(Apple’s iBooks DRM has, as far as I know, largely gone uncracked, but that’s probably as much because few people bother to buy Apple ebooks—so there’s little demand for such a thing—as it is because Apple keeps the DRM updated.)

Apparently, it’s just not worth it to these ebook stores to pour funds into updating their DRM; the margin on books is thin enough already that spending that kind of money would be unprofitable. Keeping average users from cracking DRM is apparently good enough for them—they have said they just want to “keep honest people honest.” (Never mind that saying makes about as much sense as “keeping tall people tall.”) It seems that few enough people are technically inclined, compared to the vast mass of unsophisticated parents and grandparents who are the Kindle’s main target market, that it wouldn’t be cost-effective to block that tiny percentage. (And having worked phone tech support for a couple of years, I can readily believe how technically inept the average person is.)

(Not that it would really matter if they did keep trying to defeat the crackers. Even in the movie industry, where enough money is involved that it’s worth it to keep updating Blu-ray DRM continually, all they really accomplish is giving an ongoing revenue stream to DRM-cracking firms like Slysoft/Redfox, who can thus sell lifetime subscriptions to their DRM-cracking tools.)

The Fire Launcher and Amazon’s Revenue

And that brings me back to Amazon’s laughably simple block for LauncherHijack. Clearly, they’re aiming at people who were just savvy enough to read my original post and download an app, but not savvy enough to work out how to rebuild the app with a new name. (Or to use Google to locate someone who did.) Probably the only reason it even bothered is that kind of change also costs almost nothing at all. I suspect it’s the same method used to lock out any actual malware whose name is known, to protect Fire owners from having their device messed up or their personal information stolen.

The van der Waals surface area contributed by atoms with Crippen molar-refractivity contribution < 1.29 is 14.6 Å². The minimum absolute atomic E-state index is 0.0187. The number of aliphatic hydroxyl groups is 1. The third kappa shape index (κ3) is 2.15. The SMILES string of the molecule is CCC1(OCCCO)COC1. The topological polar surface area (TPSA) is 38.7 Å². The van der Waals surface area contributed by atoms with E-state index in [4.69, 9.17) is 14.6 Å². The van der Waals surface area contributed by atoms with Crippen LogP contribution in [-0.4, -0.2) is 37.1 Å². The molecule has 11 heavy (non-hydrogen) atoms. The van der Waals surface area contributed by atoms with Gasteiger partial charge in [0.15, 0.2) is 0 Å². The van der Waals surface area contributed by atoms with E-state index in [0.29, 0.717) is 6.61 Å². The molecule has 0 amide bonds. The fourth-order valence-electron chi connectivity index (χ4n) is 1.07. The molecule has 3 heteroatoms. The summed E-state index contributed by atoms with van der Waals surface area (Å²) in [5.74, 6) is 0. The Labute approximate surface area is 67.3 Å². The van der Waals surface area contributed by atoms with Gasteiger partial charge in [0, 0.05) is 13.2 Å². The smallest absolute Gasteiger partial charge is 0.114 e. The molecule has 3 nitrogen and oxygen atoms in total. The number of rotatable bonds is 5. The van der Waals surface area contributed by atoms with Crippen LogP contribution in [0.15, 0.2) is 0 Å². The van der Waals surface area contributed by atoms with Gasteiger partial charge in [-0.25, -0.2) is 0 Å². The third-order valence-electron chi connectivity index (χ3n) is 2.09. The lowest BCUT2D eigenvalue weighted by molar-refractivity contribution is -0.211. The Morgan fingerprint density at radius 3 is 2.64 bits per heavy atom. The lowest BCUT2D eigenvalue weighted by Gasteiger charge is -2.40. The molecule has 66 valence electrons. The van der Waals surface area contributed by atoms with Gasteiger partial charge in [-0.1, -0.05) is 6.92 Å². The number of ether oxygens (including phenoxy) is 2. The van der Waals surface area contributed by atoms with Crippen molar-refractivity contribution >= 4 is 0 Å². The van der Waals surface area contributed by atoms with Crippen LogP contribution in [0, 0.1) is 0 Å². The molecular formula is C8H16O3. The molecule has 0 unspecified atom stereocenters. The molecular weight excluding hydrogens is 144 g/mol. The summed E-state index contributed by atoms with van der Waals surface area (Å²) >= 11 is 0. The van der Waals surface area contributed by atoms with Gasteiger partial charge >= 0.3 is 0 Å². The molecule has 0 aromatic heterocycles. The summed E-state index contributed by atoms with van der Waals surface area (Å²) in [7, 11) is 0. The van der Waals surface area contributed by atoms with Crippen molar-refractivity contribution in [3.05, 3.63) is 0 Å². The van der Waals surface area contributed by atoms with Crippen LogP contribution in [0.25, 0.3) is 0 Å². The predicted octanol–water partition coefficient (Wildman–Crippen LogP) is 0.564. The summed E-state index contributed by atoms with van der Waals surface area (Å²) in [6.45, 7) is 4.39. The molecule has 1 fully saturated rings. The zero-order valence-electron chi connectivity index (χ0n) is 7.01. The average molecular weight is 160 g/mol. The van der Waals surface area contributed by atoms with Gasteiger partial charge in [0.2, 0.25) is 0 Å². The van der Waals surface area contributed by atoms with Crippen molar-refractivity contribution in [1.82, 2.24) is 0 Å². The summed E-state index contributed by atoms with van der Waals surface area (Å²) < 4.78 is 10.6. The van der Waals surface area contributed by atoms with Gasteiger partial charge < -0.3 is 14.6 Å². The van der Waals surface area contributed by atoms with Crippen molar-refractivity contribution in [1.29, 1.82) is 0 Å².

It’s easy to see why Amazon would want people to keep using its launcher. It makes the Fires available so cheaply precisely because they’re meant to serve as a gateway to all the digital content Amazon sells, and the media-pushing launcher is Amazon’s way to promote that content. Amazon probably doesn’t have any reason to try to prevent people from installing Google’s apps, as long as they do it themselves so Amazon doesn’t have to pay through the nose to license the app suite from Google—but changing launchers is cutting into Amazon’s revenue stream, or so the company seems to believe.

The question is, are launcher changers cutting far enough in that Amazon will be moved to spend more money on a deeper technical solution to try to lock in its launcher so you would have to root to break its grip? Judging by the number of hits our article gets every day, an awful lot of people are frustrated with that launcher and want a more Android-like experience, so I suspect that a deeper technical measure will be required to stop them from switching away. Of course, if they try that, there are plenty of Android hackers out there who will try to find another workaround…and so the inevitable arms race will begin.

But at least for now, it’s still possible to change launchers on your Fire using a technically trivial workaround. And I have little doubt many people will continue to do so

If you found this post worth reading and want to kick in a buck or two to the author, click here.